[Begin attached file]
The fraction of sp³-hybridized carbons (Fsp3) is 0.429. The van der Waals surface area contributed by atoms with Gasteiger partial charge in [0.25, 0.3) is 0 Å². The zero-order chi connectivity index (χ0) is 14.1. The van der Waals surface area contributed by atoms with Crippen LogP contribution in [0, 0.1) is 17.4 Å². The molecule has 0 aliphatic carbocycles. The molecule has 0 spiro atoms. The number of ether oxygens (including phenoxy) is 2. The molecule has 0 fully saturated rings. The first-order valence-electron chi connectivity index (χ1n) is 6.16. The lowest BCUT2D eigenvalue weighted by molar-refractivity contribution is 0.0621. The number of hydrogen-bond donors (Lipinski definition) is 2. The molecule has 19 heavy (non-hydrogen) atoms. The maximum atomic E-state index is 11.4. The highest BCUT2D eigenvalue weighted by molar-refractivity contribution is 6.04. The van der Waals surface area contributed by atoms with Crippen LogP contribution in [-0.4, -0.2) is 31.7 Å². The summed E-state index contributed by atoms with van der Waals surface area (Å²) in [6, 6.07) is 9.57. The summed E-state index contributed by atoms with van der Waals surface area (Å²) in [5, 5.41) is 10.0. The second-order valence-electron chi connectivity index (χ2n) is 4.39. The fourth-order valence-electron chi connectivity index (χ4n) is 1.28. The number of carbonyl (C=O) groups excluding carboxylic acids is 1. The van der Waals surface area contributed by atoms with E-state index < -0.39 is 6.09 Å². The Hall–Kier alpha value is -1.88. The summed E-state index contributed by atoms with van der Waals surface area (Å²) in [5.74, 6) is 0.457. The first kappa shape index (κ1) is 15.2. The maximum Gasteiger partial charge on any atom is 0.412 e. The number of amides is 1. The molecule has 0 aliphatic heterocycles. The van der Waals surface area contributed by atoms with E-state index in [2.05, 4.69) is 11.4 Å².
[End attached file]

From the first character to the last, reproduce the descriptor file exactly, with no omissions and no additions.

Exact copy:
The fraction of sp³-hybridized carbons (Fsp3) is 0.429. The van der Waals surface area contributed by atoms with Gasteiger partial charge in [0.25, 0.3) is 0 Å². The zero-order chi connectivity index (χ0) is 14.1. The van der Waals surface area contributed by atoms with Crippen LogP contribution in [0, 0.1) is 17.4 Å². The molecule has 0 aliphatic carbocycles. The molecule has 0 spiro atoms. The number of ether oxygens (including phenoxy) is 2. The molecule has 0 fully saturated rings. The first-order valence-electron chi connectivity index (χ1n) is 6.16. The lowest BCUT2D eigenvalue weighted by molar-refractivity contribution is 0.0621. The number of hydrogen-bond donors (Lipinski definition) is 2. The molecule has 19 heavy (non-hydrogen) atoms. The maximum atomic E-state index is 11.4. The highest BCUT2D eigenvalue weighted by molar-refractivity contribution is 6.04. The van der Waals surface area contributed by atoms with Crippen LogP contribution in [-0.4, -0.2) is 31.7 Å². The summed E-state index contributed by atoms with van der Waals surface area (Å²) in [6, 6.07) is 9.57. The summed E-state index contributed by atoms with van der Waals surface area (Å²) in [5, 5.41) is 10.0. The second-order valence-electron chi connectivity index (χ2n) is 4.39. The fourth-order valence-electron chi connectivity index (χ4n) is 1.28. The number of carbonyl (C=O) groups excluding carboxylic acids is 1. The van der Waals surface area contributed by atoms with E-state index < -0.39 is 6.09 Å². The Hall–Kier alpha value is -1.88. The summed E-state index contributed by atoms with van der Waals surface area (Å²) in [5.74, 6) is 0.457. The first kappa shape index (κ1) is 15.2. The maximum Gasteiger partial charge on any atom is 0.412 e. The number of amides is 1. The molecule has 0 aliphatic heterocycles. The van der Waals surface area contributed by atoms with E-state index in [2.05, 4.69) is 11.4 Å².